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Trust and Estates Attorneys

DC Conservatorship Lawyer

An attorney can help you prepare the initial pleadings to begin the conservatorship proceeding with the court, represent you at the hearing or the trial, and then help you prepare any of the supplemental accountings if you are appointed to serve as conservator. The person who wishes to be appointed as the conservator or guardian is typically the person that petitions the court to serve. Sometimes the petitioner is a family member. Other times, it may be a care provider, attorney, or accountant who wishes to serve as a guardian or conservator. A DC guardianship attorney can help you become a conservator by advising you of the responsibilities and fiduciary duties of a conservator.

General Duties

Generally, a DC conservator’s duties are to manage the assets on behalf of the ward and provide money each month for the personal use and needs of the ward. A conservator’s duties may include paying any nursing home expenses or possibly establishing a patient’s account with the nursing home. A conservator may also be responsible for preparing and filing the ward’s income tax returns, or applying for public benefits on behalf of the ward.

Court Supervision of DC Conservators

The court continues to supervise the conservator’s duties and requires supplemental reporting throughout the term of the conservatorship. Typically, the initial step is to file a petition which recites the names and addresses of the interested individuals of the case, usually all of the family of the potential ward, the reason a conservatorship or guardianship is required, and information regarding the person who is requesting to serve as either guardian or conservator. Sometimes the initial pleadings will include doctor’s or psychologist’s reports that outline the potential ward’s lack of capacity.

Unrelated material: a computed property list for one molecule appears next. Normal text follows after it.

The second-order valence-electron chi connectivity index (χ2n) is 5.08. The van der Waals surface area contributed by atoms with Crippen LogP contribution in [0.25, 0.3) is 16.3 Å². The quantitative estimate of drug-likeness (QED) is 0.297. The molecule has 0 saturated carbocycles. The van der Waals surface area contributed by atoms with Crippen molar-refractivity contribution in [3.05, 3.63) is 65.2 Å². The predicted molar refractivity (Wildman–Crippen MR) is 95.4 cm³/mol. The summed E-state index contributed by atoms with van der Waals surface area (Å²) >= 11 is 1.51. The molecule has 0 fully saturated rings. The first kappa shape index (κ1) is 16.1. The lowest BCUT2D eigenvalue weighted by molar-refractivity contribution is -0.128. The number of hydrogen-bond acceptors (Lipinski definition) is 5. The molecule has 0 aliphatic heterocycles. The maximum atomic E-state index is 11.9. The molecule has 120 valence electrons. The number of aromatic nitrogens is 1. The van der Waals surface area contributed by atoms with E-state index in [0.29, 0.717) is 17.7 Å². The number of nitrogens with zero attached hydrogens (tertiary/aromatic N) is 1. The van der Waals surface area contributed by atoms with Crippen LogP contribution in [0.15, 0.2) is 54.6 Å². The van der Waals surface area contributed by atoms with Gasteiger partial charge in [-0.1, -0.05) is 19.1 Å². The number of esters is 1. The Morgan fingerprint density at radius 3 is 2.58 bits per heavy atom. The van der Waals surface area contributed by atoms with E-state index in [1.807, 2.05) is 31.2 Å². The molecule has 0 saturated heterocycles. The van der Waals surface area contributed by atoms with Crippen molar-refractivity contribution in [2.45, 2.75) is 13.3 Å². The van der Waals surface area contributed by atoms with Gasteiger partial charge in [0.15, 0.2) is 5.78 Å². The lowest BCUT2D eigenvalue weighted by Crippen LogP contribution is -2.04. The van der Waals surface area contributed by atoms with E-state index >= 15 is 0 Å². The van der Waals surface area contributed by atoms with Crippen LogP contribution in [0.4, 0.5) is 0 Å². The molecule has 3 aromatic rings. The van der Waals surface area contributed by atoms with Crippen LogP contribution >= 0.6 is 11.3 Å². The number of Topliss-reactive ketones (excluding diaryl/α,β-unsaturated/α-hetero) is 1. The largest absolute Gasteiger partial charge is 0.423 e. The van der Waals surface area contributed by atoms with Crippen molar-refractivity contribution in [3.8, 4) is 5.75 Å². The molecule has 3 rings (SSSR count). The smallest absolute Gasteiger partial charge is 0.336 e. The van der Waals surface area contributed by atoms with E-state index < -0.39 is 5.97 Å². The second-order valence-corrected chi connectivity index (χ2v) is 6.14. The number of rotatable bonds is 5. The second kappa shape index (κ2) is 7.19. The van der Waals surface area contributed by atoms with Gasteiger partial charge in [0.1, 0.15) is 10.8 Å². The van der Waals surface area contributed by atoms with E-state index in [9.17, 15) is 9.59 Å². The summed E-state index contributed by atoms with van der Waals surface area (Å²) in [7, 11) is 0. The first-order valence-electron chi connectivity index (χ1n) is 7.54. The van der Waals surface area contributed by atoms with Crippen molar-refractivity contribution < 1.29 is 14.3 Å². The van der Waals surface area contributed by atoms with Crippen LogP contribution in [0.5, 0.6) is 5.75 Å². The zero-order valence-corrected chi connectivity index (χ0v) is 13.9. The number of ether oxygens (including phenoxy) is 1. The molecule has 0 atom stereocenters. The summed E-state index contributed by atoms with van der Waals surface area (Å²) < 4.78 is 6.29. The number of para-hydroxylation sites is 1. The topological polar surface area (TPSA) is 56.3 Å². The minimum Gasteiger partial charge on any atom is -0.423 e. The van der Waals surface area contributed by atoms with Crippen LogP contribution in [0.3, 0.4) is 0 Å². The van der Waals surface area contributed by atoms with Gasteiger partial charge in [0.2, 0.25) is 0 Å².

How a DC Lawyer Can Help

After being appointed as a conservator, you are often required to file an inventory of the ward’s assets. A DC conservatorship attorney may help you begin to marshal those assets. An attorney can assist you in re-titling the assets to reflect the guardianship and valuing the assets as of the date of appointment. An attorney may also be able to assist you in establishing good record keeping so that the accountings required can be easily prepared. They will also provide information on the duties and responsibilities of a DC conservator.

Collecting Evidence

An attorney may assist you in collecting evidence by evaluating what evidence may help support the claim that the adult lacks capacity to make his or her own legal, financial or health care decisions—whether that involves hiring an expert or getting affidavits from the ward’s treating physicians to outline the ward’s loss of capacity.

Avoiding DC Court Appointed Guardianship/Conservatorship

Often, planning for incapacity through a comprehensive estate plan may assist you in avoiding the necessity of a guardianship or conservatorship proceeding. Client’s often prefer to create a plan while they maintain the capacity to make and express their decisions. For example, if a client executes a durable power of attorney or an medical power of attorney, the need for a guardianship or conservatorship proceeding may be avoided. The client has the opportunity to discuss his or her wishes in the event of incapacity with the named attorney-in-fact or agent, and those individuals are better prepared to make decisions on behalf of the client in the event of an emergency.

In addition, even if a guardian or conservator is required in DC, those documents will typically nominate the individuals that you would wish to serve in either of those capacities. You have the opportunity of planning for incapacity long before it becomes an emergency situation.